So, you've either bought the [brand new iPhone 5](http://www.daniweb.com/hardware-and-software/apple/apple-hardware-and-devices/news/433802/apples-disappointing-iphone-5-sells-out-within-the-hour) or have upgraded your existing iPhone to iOS 6 and discovered, like half the Internet it would appear, that the new Apple Maps which have replaced Google Maps are, to be polite, an utter and total stinking FAIL. I'm no Apple hater, in fact quite the opposite as I own and use an iPad 2 and an iPhone 4S on a daily basis. However, I'm not so much of a fanboy that I cannot call it as it is when Apple gets things very wrong indeed. ![dweb-mapfail](/attachments/small/0/dweb-mapfail.jpg "align-right") Thankfully, having fallen …

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[URL="http://earth.google.com/"]Google Earth[/URL] now supports the use of historical imagery -- back to 1945 in some areas -- that lets users see how certain areas have changed over time. As described by [URL="http://en.wikipedia.org/wiki/Google_earth"]Wikipedia[/URL], Google Earth is a virtual globe, map and geographic information program that was originally called Earth Viewer, and was created by Keyhole, Inc, a company acquired by Google in 2004. It maps the Earth by the superimposition of images obtained from satellite imagery, aerial photography and GIS 3D globe. To [URL="http://earth.google.com/userguide/v4/ug_gps.html#historicalimagery"]access historical imagery[/URL], do one of the following within the Google Earth application: Click View > Historical Imagery …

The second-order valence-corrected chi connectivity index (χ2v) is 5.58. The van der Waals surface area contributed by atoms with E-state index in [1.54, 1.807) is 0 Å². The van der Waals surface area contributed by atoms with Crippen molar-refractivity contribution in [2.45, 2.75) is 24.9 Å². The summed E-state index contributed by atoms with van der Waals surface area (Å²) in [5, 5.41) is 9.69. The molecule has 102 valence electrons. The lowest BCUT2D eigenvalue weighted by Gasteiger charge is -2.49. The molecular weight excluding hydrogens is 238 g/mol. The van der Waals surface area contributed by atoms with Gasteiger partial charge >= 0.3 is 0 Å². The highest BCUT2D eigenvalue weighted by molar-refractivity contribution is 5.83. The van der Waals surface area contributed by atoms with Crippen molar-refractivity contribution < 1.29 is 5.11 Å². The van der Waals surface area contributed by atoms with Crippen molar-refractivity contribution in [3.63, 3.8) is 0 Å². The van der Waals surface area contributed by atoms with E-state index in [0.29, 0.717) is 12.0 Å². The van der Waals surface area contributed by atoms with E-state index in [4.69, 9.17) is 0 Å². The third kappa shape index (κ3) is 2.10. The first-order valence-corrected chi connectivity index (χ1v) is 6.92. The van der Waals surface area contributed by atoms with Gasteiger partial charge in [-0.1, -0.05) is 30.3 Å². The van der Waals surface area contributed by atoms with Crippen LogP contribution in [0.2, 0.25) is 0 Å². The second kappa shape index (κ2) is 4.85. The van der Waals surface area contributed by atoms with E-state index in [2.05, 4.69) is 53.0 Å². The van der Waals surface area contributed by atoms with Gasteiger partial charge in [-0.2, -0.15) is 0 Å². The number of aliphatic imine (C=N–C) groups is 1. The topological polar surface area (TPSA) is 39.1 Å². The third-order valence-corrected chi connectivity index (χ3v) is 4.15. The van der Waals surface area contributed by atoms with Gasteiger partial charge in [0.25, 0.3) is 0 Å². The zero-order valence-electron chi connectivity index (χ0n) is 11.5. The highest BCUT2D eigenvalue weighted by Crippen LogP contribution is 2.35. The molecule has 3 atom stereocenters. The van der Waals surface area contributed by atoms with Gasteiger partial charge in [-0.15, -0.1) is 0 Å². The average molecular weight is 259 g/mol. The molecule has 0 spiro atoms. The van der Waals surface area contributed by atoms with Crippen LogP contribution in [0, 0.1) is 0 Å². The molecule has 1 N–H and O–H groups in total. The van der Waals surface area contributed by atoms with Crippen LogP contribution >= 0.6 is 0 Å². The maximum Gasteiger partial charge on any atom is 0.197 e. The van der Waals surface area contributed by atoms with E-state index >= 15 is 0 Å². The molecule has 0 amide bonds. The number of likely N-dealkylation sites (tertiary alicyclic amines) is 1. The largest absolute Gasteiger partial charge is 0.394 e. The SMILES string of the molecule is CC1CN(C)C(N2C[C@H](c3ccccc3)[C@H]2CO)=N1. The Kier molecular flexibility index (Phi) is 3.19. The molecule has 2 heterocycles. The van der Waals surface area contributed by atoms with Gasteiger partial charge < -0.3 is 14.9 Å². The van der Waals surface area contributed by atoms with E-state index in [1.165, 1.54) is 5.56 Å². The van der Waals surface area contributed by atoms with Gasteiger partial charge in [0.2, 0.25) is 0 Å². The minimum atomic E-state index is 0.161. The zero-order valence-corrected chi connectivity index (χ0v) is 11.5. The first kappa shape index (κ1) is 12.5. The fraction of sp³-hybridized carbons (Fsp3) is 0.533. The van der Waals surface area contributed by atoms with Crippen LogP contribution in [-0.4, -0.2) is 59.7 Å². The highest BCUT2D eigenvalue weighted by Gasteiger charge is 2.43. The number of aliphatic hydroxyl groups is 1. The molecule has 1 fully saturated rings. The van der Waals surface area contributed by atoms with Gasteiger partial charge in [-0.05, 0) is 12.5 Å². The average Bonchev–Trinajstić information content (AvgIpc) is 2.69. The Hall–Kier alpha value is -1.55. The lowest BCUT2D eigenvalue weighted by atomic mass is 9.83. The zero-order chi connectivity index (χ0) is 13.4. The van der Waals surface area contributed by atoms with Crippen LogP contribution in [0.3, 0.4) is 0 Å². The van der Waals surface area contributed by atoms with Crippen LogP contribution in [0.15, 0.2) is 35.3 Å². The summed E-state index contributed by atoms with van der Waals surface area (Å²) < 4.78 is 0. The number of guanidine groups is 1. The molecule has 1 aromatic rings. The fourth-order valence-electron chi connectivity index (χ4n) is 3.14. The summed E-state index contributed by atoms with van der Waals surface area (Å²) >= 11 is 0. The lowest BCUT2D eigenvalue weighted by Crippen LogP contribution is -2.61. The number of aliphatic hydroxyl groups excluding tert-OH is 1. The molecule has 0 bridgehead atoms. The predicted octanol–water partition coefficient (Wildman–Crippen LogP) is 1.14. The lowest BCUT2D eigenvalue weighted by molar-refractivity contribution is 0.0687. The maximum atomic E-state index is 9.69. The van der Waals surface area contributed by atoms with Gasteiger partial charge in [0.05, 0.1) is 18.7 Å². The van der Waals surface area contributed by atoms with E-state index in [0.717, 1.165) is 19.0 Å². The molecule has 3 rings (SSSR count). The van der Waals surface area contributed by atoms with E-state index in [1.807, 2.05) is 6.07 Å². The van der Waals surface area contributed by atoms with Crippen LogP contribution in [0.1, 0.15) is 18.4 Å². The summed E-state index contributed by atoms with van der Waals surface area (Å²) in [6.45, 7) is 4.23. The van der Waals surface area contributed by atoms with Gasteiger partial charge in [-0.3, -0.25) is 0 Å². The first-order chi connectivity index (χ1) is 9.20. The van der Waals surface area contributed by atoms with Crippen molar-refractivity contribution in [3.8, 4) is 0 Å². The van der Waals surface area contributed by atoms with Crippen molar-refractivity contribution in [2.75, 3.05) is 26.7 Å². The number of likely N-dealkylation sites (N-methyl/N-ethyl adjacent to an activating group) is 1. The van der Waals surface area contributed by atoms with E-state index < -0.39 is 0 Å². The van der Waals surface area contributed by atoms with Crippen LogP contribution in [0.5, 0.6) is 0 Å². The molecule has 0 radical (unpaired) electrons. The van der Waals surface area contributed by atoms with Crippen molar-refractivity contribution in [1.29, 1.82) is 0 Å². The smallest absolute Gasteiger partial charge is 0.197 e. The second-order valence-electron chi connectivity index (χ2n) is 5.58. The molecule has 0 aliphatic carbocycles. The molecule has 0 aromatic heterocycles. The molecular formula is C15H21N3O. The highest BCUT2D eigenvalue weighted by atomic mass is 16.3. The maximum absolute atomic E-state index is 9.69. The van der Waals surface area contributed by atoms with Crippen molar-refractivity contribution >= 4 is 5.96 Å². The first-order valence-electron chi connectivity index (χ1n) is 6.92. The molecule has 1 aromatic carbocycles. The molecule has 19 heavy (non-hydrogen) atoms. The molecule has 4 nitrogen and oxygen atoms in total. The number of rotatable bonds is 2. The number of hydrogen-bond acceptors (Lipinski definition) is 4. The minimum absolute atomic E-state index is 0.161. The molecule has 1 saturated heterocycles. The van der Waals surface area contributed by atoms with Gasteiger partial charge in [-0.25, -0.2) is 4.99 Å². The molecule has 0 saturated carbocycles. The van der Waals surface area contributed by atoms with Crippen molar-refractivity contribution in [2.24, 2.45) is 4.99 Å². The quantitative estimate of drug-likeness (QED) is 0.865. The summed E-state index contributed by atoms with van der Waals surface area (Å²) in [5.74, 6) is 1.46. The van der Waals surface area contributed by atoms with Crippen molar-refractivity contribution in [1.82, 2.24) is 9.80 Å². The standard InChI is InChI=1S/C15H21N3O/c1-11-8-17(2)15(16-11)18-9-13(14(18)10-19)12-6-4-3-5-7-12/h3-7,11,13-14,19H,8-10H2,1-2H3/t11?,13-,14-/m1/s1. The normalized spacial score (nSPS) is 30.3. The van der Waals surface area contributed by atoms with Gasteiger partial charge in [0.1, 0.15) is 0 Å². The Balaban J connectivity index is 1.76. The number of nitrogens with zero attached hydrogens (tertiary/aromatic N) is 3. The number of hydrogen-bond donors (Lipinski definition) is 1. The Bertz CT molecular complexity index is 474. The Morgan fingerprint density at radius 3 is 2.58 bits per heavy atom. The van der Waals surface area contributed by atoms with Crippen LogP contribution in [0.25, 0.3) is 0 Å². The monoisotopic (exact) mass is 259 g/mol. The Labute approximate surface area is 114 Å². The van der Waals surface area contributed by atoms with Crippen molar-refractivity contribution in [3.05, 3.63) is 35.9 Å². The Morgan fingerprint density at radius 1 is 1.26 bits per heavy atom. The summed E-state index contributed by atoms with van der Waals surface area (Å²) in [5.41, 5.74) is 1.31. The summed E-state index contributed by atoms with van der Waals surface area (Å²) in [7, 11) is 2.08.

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The tabloid newspapers are full of it, some here in the UK even have the [URL="http://www.thesun.co.uk/sol/homepage/news/article2255989.ece"]Google Ocean image[/URL] on the front page. Hardly surprising when you consider that it would appear the Google mapping app has discovered the mythical underwater city of Atlantis. The image, taken from the [URL="http://www.daniweb.com/blogs/entry3919.html"]recently launched[/URL] Google Ocean application, shows a grid of lines in a perfect rectangle about the size of the country of Wales. It was spotted by British aeronautical engineer Bernie Bamford, 600 miles off the west coast of Africa. It just so happens that the Madeira Abyssal Plane, off the coast of …

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The End.